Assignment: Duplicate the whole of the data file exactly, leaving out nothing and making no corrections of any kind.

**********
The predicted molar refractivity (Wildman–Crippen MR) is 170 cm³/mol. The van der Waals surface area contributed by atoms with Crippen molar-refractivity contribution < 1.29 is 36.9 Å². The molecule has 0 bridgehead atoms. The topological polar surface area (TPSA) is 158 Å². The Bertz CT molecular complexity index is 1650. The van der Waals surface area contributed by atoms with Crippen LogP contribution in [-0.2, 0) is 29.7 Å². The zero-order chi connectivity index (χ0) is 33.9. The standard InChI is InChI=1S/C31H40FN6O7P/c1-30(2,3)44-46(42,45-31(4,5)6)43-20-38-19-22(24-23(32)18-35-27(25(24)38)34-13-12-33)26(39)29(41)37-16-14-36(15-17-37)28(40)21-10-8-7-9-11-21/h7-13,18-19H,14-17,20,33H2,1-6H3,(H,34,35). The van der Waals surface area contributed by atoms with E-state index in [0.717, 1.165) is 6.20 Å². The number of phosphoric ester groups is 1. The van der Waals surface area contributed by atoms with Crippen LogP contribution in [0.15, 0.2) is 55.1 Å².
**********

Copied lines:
The predicted molar refractivity (Wildman–Crippen MR) is 170 cm³/mol. The van der Waals surface area contributed by atoms with Crippen molar-refractivity contribution < 1.29 is 36.9 Å². The molecule has 0 bridgehead atoms. The topological polar surface area (TPSA) is 158 Å². The Bertz CT molecular complexity index is 1650. The van der Waals surface area contributed by atoms with Crippen LogP contribution in [-0.2, 0) is 29.7 Å². The zero-order chi connectivity index (χ0) is 33.9. The standard InChI is InChI=1S/C31H40FN6O7P/c1-30(2,3)44-46(42,45-31(4,5)6)43-20-38-19-22(24-23(32)18-35-27(25(24)38)34-13-12-33)26(39)29(41)37-16-14-36(15-17-37)28(40)21-10-8-7-9-11-21/h7-13,18-19H,14-17,20,33H2,1-6H3,(H,34,35). The van der Waals surface area contributed by atoms with E-state index in [0.717, 1.165) is 6.20 Å². The number of phosphoric ester groups is 1. The van der Waals surface area contributed by atoms with Crippen LogP contribution in [0.15, 0.2) is 55.1 Å².